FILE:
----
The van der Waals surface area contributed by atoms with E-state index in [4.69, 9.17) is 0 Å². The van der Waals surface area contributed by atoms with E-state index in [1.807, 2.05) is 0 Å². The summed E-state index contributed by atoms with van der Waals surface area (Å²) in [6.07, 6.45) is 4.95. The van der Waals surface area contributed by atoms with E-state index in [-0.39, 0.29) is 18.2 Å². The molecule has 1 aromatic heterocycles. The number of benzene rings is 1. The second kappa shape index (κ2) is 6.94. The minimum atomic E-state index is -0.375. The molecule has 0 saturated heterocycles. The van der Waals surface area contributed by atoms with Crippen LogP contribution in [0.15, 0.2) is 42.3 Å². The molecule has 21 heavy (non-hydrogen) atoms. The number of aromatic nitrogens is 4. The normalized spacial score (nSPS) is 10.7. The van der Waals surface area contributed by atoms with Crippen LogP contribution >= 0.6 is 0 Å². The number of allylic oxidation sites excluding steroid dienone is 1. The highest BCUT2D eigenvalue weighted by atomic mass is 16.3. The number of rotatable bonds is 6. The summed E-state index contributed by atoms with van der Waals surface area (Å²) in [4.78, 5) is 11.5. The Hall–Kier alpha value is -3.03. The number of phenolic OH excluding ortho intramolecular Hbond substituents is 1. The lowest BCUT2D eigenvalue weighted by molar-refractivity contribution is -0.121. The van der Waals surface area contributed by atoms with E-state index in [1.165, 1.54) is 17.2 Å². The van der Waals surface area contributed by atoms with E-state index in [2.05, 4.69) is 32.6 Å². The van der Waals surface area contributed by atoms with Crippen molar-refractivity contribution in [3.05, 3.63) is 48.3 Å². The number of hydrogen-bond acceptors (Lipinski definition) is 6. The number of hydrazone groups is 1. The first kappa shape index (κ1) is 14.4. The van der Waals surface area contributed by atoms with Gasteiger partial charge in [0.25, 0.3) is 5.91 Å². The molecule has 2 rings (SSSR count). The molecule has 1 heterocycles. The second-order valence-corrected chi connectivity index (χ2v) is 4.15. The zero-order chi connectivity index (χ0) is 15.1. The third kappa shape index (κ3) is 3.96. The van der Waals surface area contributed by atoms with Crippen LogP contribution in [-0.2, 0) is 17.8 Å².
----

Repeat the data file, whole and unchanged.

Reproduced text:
The van der Waals surface area contributed by atoms with E-state index in [4.69, 9.17) is 0 Å². The van der Waals surface area contributed by atoms with E-state index in [1.807, 2.05) is 0 Å². The summed E-state index contributed by atoms with van der Waals surface area (Å²) in [6.07, 6.45) is 4.95. The van der Waals surface area contributed by atoms with E-state index in [-0.39, 0.29) is 18.2 Å². The molecule has 1 aromatic heterocycles. The number of benzene rings is 1. The second kappa shape index (κ2) is 6.94. The minimum atomic E-state index is -0.375. The molecule has 0 saturated heterocycles. The van der Waals surface area contributed by atoms with Crippen LogP contribution in [0.15, 0.2) is 42.3 Å². The molecule has 21 heavy (non-hydrogen) atoms. The number of aromatic nitrogens is 4. The normalized spacial score (nSPS) is 10.7. The van der Waals surface area contributed by atoms with Crippen LogP contribution >= 0.6 is 0 Å². The number of allylic oxidation sites excluding steroid dienone is 1. The highest BCUT2D eigenvalue weighted by atomic mass is 16.3. The number of rotatable bonds is 6. The summed E-state index contributed by atoms with van der Waals surface area (Å²) in [4.78, 5) is 11.5. The Hall–Kier alpha value is -3.03. The number of phenolic OH excluding ortho intramolecular Hbond substituents is 1. The lowest BCUT2D eigenvalue weighted by molar-refractivity contribution is -0.121. The van der Waals surface area contributed by atoms with E-state index in [1.165, 1.54) is 17.2 Å². The van der Waals surface area contributed by atoms with E-state index in [2.05, 4.69) is 32.6 Å². The van der Waals surface area contributed by atoms with Crippen molar-refractivity contribution in [3.05, 3.63) is 48.3 Å². The number of hydrogen-bond acceptors (Lipinski definition) is 6. The number of hydrazone groups is 1. The first kappa shape index (κ1) is 14.4. The van der Waals surface area contributed by atoms with Gasteiger partial charge in [0.25, 0.3) is 5.91 Å². The molecule has 2 rings (SSSR count). The molecule has 1 heterocycles. The second-order valence-corrected chi connectivity index (χ2v) is 4.15. The zero-order chi connectivity index (χ0) is 15.1. The third kappa shape index (κ3) is 3.96. The van der Waals surface area contributed by atoms with Crippen LogP contribution in [-0.2, 0) is 17.8 Å².